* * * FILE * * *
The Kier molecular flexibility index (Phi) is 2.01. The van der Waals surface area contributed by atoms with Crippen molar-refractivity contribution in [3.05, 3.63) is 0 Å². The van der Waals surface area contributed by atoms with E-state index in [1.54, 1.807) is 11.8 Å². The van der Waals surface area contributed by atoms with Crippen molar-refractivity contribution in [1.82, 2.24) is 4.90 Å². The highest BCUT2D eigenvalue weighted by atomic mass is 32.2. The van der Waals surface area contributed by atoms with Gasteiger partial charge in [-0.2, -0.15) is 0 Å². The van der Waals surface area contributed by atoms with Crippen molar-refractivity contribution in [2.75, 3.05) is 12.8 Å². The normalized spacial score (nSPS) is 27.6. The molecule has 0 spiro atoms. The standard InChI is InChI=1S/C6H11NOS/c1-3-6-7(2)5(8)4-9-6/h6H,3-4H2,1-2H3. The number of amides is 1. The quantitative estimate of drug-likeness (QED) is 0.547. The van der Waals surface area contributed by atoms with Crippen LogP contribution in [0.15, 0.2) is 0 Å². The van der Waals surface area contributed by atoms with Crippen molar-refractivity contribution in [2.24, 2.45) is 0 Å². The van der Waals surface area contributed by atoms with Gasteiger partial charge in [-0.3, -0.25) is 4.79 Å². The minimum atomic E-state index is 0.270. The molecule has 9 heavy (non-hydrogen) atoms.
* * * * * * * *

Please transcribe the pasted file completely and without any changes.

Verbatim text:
The Kier molecular flexibility index (Phi) is 2.01. The van der Waals surface area contributed by atoms with Crippen molar-refractivity contribution in [3.05, 3.63) is 0 Å². The van der Waals surface area contributed by atoms with E-state index in [1.54, 1.807) is 11.8 Å². The van der Waals surface area contributed by atoms with Crippen molar-refractivity contribution in [1.82, 2.24) is 4.90 Å². The highest BCUT2D eigenvalue weighted by atomic mass is 32.2. The van der Waals surface area contributed by atoms with Gasteiger partial charge in [-0.2, -0.15) is 0 Å². The van der Waals surface area contributed by atoms with Crippen molar-refractivity contribution in [2.75, 3.05) is 12.8 Å². The normalized spacial score (nSPS) is 27.6. The molecule has 0 spiro atoms. The standard InChI is InChI=1S/C6H11NOS/c1-3-6-7(2)5(8)4-9-6/h6H,3-4H2,1-2H3. The number of amides is 1. The quantitative estimate of drug-likeness (QED) is 0.547. The van der Waals surface area contributed by atoms with Crippen LogP contribution in [0.15, 0.2) is 0 Å². The van der Waals surface area contributed by atoms with Crippen molar-refractivity contribution in [2.24, 2.45) is 0 Å². The van der Waals surface area contributed by atoms with Gasteiger partial charge in [-0.3, -0.25) is 4.79 Å². The minimum atomic E-state index is 0.270. The molecule has 9 heavy (non-hydrogen) atoms.